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The essence of Indonesia

Cultural, spiritual and historical heritage draws tourists to Southeast Asian country

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Published : 2013-12-13 19:34
Updated : 2013-12-13 19:34

Borobudur, a ninth-century Buddhist monument, is the largest Buddhist temple in the world. Located 40 kilometers northwest of Yogyakarta, the temple offers a glimpse into Indonesia’s past and a culture deeply rooted in Buddhism and Hinduism. (Visit Indonesia Tourism Officer, Korea)
YOGYAKARTA/BALI, INDONESIA ― For many travelers, Indonesia still remains one of the favorite destinations for a vacation, honeymoon or recreational holiday, mainly because of the burgeoning resort industry in Bali.

The world’s fourth-most populous country, with over 238 million and an archipelago comprising about 17,508 islands, however, has recently begun promoting its cultural and historical legacy to travelers coming from around the world. If you are planning on spending a winter vacation in Bali, try making a stop at Yogyakarta, a major Indonesian city that represents the country’s dynamic, rich and multi-faceted culture. Its national carrier Garuda Indonesia offers flights to Yogyakarta via Jakarta, departing from Incheon. The flight from Jakarta to Yogyakarta takes about an hour.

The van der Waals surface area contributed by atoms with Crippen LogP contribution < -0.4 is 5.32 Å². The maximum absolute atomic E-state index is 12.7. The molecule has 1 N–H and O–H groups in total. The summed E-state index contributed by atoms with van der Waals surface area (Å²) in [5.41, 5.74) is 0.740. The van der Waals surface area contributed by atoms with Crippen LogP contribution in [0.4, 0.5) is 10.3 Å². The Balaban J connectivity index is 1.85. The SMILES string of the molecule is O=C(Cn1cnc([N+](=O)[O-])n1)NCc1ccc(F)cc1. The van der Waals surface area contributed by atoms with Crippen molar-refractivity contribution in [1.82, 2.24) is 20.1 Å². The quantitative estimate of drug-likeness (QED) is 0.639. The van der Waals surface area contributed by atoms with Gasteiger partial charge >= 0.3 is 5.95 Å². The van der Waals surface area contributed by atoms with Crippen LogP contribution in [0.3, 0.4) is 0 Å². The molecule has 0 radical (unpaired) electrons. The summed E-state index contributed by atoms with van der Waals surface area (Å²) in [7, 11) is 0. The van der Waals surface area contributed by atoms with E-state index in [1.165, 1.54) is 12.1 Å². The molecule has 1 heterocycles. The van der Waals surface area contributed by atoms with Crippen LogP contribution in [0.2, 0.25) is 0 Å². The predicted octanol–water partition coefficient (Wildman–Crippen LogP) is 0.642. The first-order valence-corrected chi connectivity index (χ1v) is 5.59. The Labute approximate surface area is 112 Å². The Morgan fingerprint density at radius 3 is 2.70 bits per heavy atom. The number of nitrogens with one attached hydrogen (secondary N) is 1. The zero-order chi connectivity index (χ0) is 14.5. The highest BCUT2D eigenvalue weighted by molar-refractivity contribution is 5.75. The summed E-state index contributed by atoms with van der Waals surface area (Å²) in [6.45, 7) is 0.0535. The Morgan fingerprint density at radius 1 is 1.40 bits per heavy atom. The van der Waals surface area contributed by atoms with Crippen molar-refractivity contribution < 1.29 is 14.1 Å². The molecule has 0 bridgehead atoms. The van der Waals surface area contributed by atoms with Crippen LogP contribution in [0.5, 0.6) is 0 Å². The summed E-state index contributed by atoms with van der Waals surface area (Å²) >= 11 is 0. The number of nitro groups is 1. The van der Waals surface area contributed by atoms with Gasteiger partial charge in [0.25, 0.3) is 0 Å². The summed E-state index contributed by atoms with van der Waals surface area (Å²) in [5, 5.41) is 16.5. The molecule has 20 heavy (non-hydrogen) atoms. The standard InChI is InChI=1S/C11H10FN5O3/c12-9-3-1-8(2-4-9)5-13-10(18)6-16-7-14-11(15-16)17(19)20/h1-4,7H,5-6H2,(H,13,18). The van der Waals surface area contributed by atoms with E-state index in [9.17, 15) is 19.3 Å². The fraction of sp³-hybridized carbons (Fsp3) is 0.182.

Yogyakarta is a gateway to Borobudur, one of the world’s greatest Buddhist monuments.

Although Indonesia is the world’s most populous Muslim-majority nation, Borobudur remains a pilgrimage site for many Indonesians and the temple is one of the most popular tourist attractions in the country.

Borobudur is a ninth-century Mahayana Buddhist Temple and is said to be the greatest Buddhist stupa. (A stupa is a mound filled with Buddhist relics.)

The temple complex is not as large as Angkor Wat in Cambodia. But the monument is unquestionably magnificent when considering the fact that it was built before A.D. 800, presumably more than 300 years before the construction of the Angkor Wat temples began in A.D. 1113.

It remains a mystery why the temple was deserted for nearly 1,000 years until its existence was revealed by the then British ruler of Java in 1814.

The monument was designated a UNESCO World Heritage Site in the 1970s at the request of the Indonesian government to undertake a restoration project.